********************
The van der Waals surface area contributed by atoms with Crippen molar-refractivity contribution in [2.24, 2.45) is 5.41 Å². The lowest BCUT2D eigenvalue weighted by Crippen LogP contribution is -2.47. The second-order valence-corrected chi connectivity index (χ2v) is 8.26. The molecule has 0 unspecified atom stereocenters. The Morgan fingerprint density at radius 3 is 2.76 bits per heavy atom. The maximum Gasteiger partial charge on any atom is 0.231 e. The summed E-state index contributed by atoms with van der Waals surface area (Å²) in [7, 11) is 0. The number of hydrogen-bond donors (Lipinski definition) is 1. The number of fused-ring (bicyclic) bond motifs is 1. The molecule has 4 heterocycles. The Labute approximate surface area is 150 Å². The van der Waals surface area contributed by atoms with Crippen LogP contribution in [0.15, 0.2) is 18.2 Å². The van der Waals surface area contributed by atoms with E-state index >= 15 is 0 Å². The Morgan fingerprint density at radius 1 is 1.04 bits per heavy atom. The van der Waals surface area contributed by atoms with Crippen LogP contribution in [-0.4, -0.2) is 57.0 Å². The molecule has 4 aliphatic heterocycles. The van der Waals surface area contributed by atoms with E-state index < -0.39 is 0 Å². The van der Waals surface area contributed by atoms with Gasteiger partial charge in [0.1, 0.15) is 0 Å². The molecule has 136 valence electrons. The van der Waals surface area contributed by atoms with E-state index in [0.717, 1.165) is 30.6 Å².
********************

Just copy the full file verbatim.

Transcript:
The van der Waals surface area contributed by atoms with Crippen molar-refractivity contribution in [2.24, 2.45) is 5.41 Å². The lowest BCUT2D eigenvalue weighted by Crippen LogP contribution is -2.47. The second-order valence-corrected chi connectivity index (χ2v) is 8.26. The molecule has 0 unspecified atom stereocenters. The Morgan fingerprint density at radius 3 is 2.76 bits per heavy atom. The maximum Gasteiger partial charge on any atom is 0.231 e. The summed E-state index contributed by atoms with van der Waals surface area (Å²) in [7, 11) is 0. The number of hydrogen-bond donors (Lipinski definition) is 1. The number of fused-ring (bicyclic) bond motifs is 1. The molecule has 4 heterocycles. The Labute approximate surface area is 150 Å². The van der Waals surface area contributed by atoms with Crippen LogP contribution in [0.15, 0.2) is 18.2 Å². The van der Waals surface area contributed by atoms with E-state index >= 15 is 0 Å². The Morgan fingerprint density at radius 1 is 1.04 bits per heavy atom. The van der Waals surface area contributed by atoms with Crippen LogP contribution in [-0.4, -0.2) is 57.0 Å². The molecule has 4 aliphatic heterocycles. The van der Waals surface area contributed by atoms with E-state index < -0.39 is 0 Å². The van der Waals surface area contributed by atoms with Gasteiger partial charge in [0.1, 0.15) is 0 Å². The molecule has 136 valence electrons. The van der Waals surface area contributed by atoms with E-state index in [0.717, 1.165) is 30.6 Å².